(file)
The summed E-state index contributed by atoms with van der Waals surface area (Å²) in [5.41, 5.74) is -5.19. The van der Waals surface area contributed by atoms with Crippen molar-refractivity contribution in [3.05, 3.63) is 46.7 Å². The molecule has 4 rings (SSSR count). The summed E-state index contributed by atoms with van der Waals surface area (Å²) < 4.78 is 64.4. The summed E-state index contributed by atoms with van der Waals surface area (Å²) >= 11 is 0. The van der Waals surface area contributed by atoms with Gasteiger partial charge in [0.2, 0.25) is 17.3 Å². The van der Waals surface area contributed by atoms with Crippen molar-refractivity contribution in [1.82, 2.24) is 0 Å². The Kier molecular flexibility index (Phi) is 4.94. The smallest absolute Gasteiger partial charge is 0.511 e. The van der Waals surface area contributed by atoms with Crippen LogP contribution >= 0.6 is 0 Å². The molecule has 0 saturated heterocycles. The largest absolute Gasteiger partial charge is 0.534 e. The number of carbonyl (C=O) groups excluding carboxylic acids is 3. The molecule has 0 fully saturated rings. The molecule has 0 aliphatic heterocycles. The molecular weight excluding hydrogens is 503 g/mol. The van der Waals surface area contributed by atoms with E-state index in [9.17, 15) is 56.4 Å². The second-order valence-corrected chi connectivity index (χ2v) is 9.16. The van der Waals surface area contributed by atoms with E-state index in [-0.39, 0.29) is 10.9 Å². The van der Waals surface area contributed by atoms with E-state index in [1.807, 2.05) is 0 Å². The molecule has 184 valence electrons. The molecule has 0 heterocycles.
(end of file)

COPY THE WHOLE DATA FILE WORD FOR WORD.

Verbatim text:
The summed E-state index contributed by atoms with van der Waals surface area (Å²) in [5.41, 5.74) is -5.19. The van der Waals surface area contributed by atoms with Crippen molar-refractivity contribution in [3.05, 3.63) is 46.7 Å². The molecule has 4 rings (SSSR count). The summed E-state index contributed by atoms with van der Waals surface area (Å²) < 4.78 is 64.4. The summed E-state index contributed by atoms with van der Waals surface area (Å²) >= 11 is 0. The van der Waals surface area contributed by atoms with Gasteiger partial charge in [0.2, 0.25) is 17.3 Å². The van der Waals surface area contributed by atoms with Crippen molar-refractivity contribution in [1.82, 2.24) is 0 Å². The Kier molecular flexibility index (Phi) is 4.94. The smallest absolute Gasteiger partial charge is 0.511 e. The van der Waals surface area contributed by atoms with Crippen LogP contribution >= 0.6 is 0 Å². The molecule has 0 saturated heterocycles. The largest absolute Gasteiger partial charge is 0.534 e. The number of carbonyl (C=O) groups excluding carboxylic acids is 3. The molecule has 0 fully saturated rings. The molecule has 0 aliphatic heterocycles. The molecular weight excluding hydrogens is 503 g/mol. The van der Waals surface area contributed by atoms with E-state index in [9.17, 15) is 56.4 Å². The second-order valence-corrected chi connectivity index (χ2v) is 9.16. The van der Waals surface area contributed by atoms with E-state index in [-0.39, 0.29) is 10.9 Å². The van der Waals surface area contributed by atoms with E-state index in [1.807, 2.05) is 0 Å². The molecule has 184 valence electrons. The molecule has 0 heterocycles.